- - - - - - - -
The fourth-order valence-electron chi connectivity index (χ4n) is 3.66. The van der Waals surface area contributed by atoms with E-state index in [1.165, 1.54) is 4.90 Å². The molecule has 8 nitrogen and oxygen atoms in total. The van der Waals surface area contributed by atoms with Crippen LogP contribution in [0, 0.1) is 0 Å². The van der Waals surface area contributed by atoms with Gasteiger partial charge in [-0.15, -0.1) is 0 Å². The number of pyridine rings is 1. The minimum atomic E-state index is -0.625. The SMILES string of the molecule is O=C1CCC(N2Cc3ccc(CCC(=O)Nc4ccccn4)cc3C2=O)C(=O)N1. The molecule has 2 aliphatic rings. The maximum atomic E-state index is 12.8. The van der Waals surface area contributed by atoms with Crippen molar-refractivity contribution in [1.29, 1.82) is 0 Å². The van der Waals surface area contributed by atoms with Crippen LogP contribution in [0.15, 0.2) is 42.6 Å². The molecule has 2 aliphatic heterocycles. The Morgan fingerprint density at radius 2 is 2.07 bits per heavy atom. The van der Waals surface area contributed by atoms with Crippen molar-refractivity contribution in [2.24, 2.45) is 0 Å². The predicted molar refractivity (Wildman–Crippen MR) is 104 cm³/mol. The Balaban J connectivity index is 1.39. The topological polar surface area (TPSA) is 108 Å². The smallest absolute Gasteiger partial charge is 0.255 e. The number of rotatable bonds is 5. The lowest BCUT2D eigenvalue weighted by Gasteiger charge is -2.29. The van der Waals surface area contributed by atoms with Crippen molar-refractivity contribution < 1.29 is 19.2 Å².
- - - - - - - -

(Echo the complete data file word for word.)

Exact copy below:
The fourth-order valence-electron chi connectivity index (χ4n) is 3.66. The van der Waals surface area contributed by atoms with E-state index in [1.165, 1.54) is 4.90 Å². The molecule has 8 nitrogen and oxygen atoms in total. The van der Waals surface area contributed by atoms with Crippen LogP contribution in [0, 0.1) is 0 Å². The van der Waals surface area contributed by atoms with Gasteiger partial charge in [-0.15, -0.1) is 0 Å². The number of pyridine rings is 1. The minimum atomic E-state index is -0.625. The SMILES string of the molecule is O=C1CCC(N2Cc3ccc(CCC(=O)Nc4ccccn4)cc3C2=O)C(=O)N1. The molecule has 2 aliphatic rings. The maximum atomic E-state index is 12.8. The van der Waals surface area contributed by atoms with Crippen molar-refractivity contribution in [1.29, 1.82) is 0 Å². The van der Waals surface area contributed by atoms with Crippen LogP contribution in [0.15, 0.2) is 42.6 Å². The molecule has 2 aliphatic heterocycles. The Morgan fingerprint density at radius 2 is 2.07 bits per heavy atom. The van der Waals surface area contributed by atoms with Crippen molar-refractivity contribution in [2.24, 2.45) is 0 Å². The predicted molar refractivity (Wildman–Crippen MR) is 104 cm³/mol. The Balaban J connectivity index is 1.39. The topological polar surface area (TPSA) is 108 Å². The smallest absolute Gasteiger partial charge is 0.255 e. The number of rotatable bonds is 5. The lowest BCUT2D eigenvalue weighted by Gasteiger charge is -2.29. The van der Waals surface area contributed by atoms with Crippen molar-refractivity contribution < 1.29 is 19.2 Å².